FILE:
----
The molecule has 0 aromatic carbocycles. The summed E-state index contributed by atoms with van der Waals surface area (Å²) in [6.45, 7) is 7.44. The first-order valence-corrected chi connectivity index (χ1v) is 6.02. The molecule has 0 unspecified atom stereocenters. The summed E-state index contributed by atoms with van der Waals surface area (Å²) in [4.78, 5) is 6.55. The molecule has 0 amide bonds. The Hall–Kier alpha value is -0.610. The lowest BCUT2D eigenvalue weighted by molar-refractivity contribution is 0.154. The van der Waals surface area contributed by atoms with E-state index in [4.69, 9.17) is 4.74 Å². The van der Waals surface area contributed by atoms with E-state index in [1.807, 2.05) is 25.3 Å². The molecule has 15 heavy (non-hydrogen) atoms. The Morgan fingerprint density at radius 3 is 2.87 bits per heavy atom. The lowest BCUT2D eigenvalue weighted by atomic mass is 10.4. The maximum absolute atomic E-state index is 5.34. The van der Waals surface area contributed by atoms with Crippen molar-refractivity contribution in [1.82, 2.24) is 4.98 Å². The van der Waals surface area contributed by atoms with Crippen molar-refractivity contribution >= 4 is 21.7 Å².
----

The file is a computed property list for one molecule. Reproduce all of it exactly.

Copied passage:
The molecule has 0 aromatic carbocycles. The summed E-state index contributed by atoms with van der Waals surface area (Å²) in [6.45, 7) is 7.44. The first-order valence-corrected chi connectivity index (χ1v) is 6.02. The molecule has 0 unspecified atom stereocenters. The summed E-state index contributed by atoms with van der Waals surface area (Å²) in [4.78, 5) is 6.55. The molecule has 0 amide bonds. The Hall–Kier alpha value is -0.610. The lowest BCUT2D eigenvalue weighted by molar-refractivity contribution is 0.154. The van der Waals surface area contributed by atoms with E-state index in [4.69, 9.17) is 4.74 Å². The van der Waals surface area contributed by atoms with E-state index in [1.807, 2.05) is 25.3 Å². The molecule has 15 heavy (non-hydrogen) atoms. The Morgan fingerprint density at radius 3 is 2.87 bits per heavy atom. The lowest BCUT2D eigenvalue weighted by atomic mass is 10.4. The maximum absolute atomic E-state index is 5.34. The van der Waals surface area contributed by atoms with Crippen molar-refractivity contribution in [1.82, 2.24) is 4.98 Å². The van der Waals surface area contributed by atoms with Crippen molar-refractivity contribution >= 4 is 21.7 Å².